10 Fallacies in Psychological Assessment
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I've gathered 10 of the most common fallacies and pitfalls that plague psychological testing and assessment, and provided a brief definition and discussion of each.
The list, of course, is far from exhaustive, but these 10 often show up in clinical, forensic, and other psychological assessments and I'm guessing that many if not all of us have gotten tangled up in them at one time or another.
They are: mismatched validity; confirmation bias; confusing retrospective and prospective accuracy (switching conditional probabilities); unstandardizing standardized tests; ignoring the effects of low base rates; misinterpreting dual high base rates; perfect conditions fallacy; financial bias; ignoring the effects of audio-recording, video-recording, or the presence of third-party observers; and uncertain gatekeeping.
These assessment fallacies and pitfalls are discussed in more detail in the articles and other materials on this site, but it seemed worthwhile to draw them together.
For those interested, other articles in this section present 22 Logical Fallacies in Psychology; 21 Ethical Fallacies in Psychology; and Ethics, Language, & Critical Thinking: Using Words To Deceive.
Some tests are useful in diverse situations, but no test works well for all tasks with all people in all situations. In his classic 1967 article, Gordon Paul helped move us away from the oversimplified search for effective therapies toward a more difficult but meaningful question: "What treatment, by whom, is most effective for this individual with that specific problem, and under which set of circumstances?"
Selecting assessment instruments involves similarly complex questions, such as: "Has research established sufficient reliability and validity (as well as sensitivity, specificity, and other relevant features) for this test, with an individual from this population, for this task (i.e., the purpose of the assessment), in this set of circumstances?" It is important to note that as the population, task, or circumstances change, the measures of validity, reliability, sensitivity, etc., will also tend to change.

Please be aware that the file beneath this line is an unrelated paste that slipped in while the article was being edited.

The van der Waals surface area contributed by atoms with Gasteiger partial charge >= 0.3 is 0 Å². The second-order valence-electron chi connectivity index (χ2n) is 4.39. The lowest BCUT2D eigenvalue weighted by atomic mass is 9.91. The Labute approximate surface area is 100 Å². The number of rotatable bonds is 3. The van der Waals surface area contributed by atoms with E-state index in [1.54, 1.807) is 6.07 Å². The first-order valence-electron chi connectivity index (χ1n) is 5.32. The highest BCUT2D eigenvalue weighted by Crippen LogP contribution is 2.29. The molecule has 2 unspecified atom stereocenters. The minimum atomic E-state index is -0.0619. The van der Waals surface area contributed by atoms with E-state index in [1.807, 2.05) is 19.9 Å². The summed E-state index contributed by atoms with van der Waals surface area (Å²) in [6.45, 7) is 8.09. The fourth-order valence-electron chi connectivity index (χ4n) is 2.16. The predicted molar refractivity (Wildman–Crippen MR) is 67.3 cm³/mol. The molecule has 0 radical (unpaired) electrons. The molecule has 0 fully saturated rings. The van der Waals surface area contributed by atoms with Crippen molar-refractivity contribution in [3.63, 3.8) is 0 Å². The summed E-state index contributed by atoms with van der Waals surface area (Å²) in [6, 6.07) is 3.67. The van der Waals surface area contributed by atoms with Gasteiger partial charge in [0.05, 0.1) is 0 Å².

To determine whether tests are well-matched to the task, individual, and situation at hand, it is crucial that the psychologist ask a basic question at the outset: Why--exactly--am I conducting this assessment?
Often we tend to seek, recognize, and value information that is consistent with our attitudes, beliefs, and expectations. If we form an initial impression, we may favor findings that support that impression, and discount, ignore, or misconstrue data that don't fit.
This premature cognitive commitment to an initial impression--which can form a strong cognitive set through which we sift all subsequent findings--is similar to the logical fallacy of hasty generalization.
To help protect ourselves against confirmation bias (in which we give preference to information that confirms our expectations), it is useful to search actively for data that disconfirm our expectations, and to try out alternate interpretations of the available data.
Confusing Retrospective & Predictive Accuracy (Switching Conditional Probabilities)
Predictive accuracy begins with the individual's test results and asks: What is the likelihood, expressed as a conditional probability, that a person with these results has condition (or ability, aptitude, quality, etc.) X? Retrospective accuracy begins with the condition (or ability, aptitude, quality) X and asks: What is the likelihood, expressed as a conditional probability, that a person who has X will show these test results? Confusing the "directionality'' of the inference (e.g., the likelihood that those who score positive on a hypothetical predictor variable will fall into a specific group versus the likelihood that those in a specific group will score positive on the predictor variable) causes many errors.
People with condition X are overwhelmingly likely
to have these specific test results.
Person Y has these specific test results.
Therefore: Person Y is overwhelmingly likely to have condition X.
Unstandardizing Standardized Tests
Standardized tests gain their power from their standardization. Norms, validity, reliability, specificity, sensitivity, and similar measures emerge from an actuarial base: a well-selected sample of people providing data (through answering questions, performing tasks, etc.) in response to a uniform procedure in (reasonably) uniform conditions. When we change the instructions, or the test items themselves, or the way items are administered or scored, we depart from that standardization and our attempts to draw on the actuarial base become questionable.